Short Primer on Probability


A random variable is denoted in capital, V_i and the values it can take is denoted in small v_i.

Consider a collection of k random variables (V_1, V_2, \cdots, V_k). Random variables can be thought of as features of a particular domain of interest.

For example, the result of a coin toss can be represented using a single random variable, C. This variable can take either of the categorical values H or T. If the same coin is tossed k times, this can be represented using k variables (C_1, C_2, \cdots C_k). Each of these values can be either H or T.

    \begin{equation*} C_i \in \{H, T\} \end{equation*}

Joint Probability

An expression of the form p(V_1, V_2, \cdots , V_k) is called a joint probability function over the variables V_1, V_2, \cdots , V_k. The joint probability is defined when the values of (V_1, V_2, \cdots , V_k) are (v_1, v_2, \cdots, v_k) respectively. This is denoted by the expression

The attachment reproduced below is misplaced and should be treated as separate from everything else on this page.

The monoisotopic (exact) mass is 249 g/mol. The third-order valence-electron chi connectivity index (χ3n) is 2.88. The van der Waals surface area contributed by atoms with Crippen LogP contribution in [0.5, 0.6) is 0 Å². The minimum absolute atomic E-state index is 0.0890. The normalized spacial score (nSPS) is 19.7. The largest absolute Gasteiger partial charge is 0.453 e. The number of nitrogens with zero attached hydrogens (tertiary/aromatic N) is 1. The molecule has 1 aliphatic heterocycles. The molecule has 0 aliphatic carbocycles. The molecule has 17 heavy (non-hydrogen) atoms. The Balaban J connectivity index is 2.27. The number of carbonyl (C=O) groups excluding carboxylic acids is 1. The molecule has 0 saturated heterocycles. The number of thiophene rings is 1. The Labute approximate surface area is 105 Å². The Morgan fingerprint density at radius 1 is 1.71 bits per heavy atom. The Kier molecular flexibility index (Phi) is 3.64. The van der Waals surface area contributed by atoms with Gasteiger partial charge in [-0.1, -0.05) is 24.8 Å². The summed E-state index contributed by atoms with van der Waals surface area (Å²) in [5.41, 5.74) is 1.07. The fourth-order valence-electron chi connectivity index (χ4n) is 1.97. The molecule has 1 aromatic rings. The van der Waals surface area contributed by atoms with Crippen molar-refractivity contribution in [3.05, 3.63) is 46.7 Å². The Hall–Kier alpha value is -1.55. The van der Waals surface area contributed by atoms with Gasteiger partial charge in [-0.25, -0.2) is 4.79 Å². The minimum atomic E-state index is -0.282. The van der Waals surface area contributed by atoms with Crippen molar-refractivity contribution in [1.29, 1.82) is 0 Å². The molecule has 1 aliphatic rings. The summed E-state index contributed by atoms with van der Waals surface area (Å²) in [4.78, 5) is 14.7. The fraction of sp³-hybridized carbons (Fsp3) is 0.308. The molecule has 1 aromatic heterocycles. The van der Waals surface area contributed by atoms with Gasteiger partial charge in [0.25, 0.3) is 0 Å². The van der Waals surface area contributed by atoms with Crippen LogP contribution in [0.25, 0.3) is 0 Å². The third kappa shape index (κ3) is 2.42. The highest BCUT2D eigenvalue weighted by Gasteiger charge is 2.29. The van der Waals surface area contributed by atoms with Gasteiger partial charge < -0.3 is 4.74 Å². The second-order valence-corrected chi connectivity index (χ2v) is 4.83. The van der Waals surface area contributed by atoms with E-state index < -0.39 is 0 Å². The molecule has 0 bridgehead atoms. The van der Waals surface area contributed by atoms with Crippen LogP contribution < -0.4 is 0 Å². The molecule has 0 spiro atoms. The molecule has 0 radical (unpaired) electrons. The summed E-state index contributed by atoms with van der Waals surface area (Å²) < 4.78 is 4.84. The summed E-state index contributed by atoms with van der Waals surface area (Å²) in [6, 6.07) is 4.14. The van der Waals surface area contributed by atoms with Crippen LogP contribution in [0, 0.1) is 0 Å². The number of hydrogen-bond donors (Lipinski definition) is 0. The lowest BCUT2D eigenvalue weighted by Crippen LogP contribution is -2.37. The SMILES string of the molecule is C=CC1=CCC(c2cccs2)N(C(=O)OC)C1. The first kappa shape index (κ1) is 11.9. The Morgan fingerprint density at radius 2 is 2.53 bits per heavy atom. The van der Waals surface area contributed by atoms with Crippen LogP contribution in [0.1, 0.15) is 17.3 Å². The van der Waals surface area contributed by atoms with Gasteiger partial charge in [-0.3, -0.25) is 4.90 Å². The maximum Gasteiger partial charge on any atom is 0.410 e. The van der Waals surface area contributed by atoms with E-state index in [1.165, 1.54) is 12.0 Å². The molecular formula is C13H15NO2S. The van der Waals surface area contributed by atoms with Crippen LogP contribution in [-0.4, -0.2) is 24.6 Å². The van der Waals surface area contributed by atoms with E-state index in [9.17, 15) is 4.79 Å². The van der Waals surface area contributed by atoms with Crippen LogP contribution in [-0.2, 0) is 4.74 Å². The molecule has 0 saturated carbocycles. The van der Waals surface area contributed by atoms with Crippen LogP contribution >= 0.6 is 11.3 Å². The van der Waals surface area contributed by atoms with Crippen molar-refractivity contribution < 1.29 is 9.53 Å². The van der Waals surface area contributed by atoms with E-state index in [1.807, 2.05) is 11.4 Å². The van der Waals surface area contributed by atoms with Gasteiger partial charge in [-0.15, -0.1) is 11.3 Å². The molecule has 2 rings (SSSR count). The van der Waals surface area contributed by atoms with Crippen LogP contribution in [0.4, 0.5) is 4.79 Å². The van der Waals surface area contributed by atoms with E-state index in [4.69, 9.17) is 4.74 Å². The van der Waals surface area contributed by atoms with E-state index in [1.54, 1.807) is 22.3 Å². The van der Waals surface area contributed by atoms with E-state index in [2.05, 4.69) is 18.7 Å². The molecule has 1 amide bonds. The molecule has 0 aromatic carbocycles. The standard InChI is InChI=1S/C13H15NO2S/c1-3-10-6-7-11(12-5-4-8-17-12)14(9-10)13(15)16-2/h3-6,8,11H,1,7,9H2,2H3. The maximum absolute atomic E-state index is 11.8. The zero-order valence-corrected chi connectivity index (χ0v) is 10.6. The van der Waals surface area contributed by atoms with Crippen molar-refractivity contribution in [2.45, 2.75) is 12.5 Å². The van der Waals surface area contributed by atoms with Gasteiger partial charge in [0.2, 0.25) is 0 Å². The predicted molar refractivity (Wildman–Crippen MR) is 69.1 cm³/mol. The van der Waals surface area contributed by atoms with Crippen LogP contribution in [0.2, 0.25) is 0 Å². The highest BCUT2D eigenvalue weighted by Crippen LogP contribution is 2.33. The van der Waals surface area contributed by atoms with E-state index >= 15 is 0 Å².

\begin{equation*} p(V_1 = v_1, V_2 = v_2, \cdots , V_k = v_k) \end{equation*}

This is sometimes abbreviated as p(v_1, v_2, \cdots , v_k).

For a fair coin toss, p(H) = p(T) = 1/2. If a fair coin is tossed five times, p(H,T,T,H,T) = 1/32.

The joint probability function satisfies

    \begin{equation*} 0 \leq p(V_1, V_2, \cdots , V_k) \leq 1 \end{equation*}

    \begin{equation*} \sum p(V_1, V_2, \cdots , V_K) = 1 \end{equation*}

Marginal Probability

The marginal probability of one of the random variables can be computed if the values of all of the joint probabilities for a set of random variables are known.

For example, the marginal probability p(B=b) is defined to be the sum of all those joint probabilities for which B=b

    \begin{align*}      p(B=b) & = \sum_{B=b}p(B,M,L,G) \\      p(B=b,M=m) & = \sum_{B=b,M=m}p(B,M,L,G) \\ \end{align*}

When dealing with propositional variables (True/False) P(B=True, M=False) is denoted as P(B, \neg M).

Conditional Probabilities

The conditional probability of V_i given V_j is denoted by P(V_i|V_j).

    \begin{equation*} P(V_i|V_j) = \frac{P(V_i,V_j)}{P(V_j)} \end{equation*}

where P(V_i,V_j) is the joint probability of V_i and V_j and P(V_j) is the marginal probability of V_j. Thus

    \begin{equation*}      P(V_i,V_j) = P(V_i|V_j){P(V_j)} \end{equation*}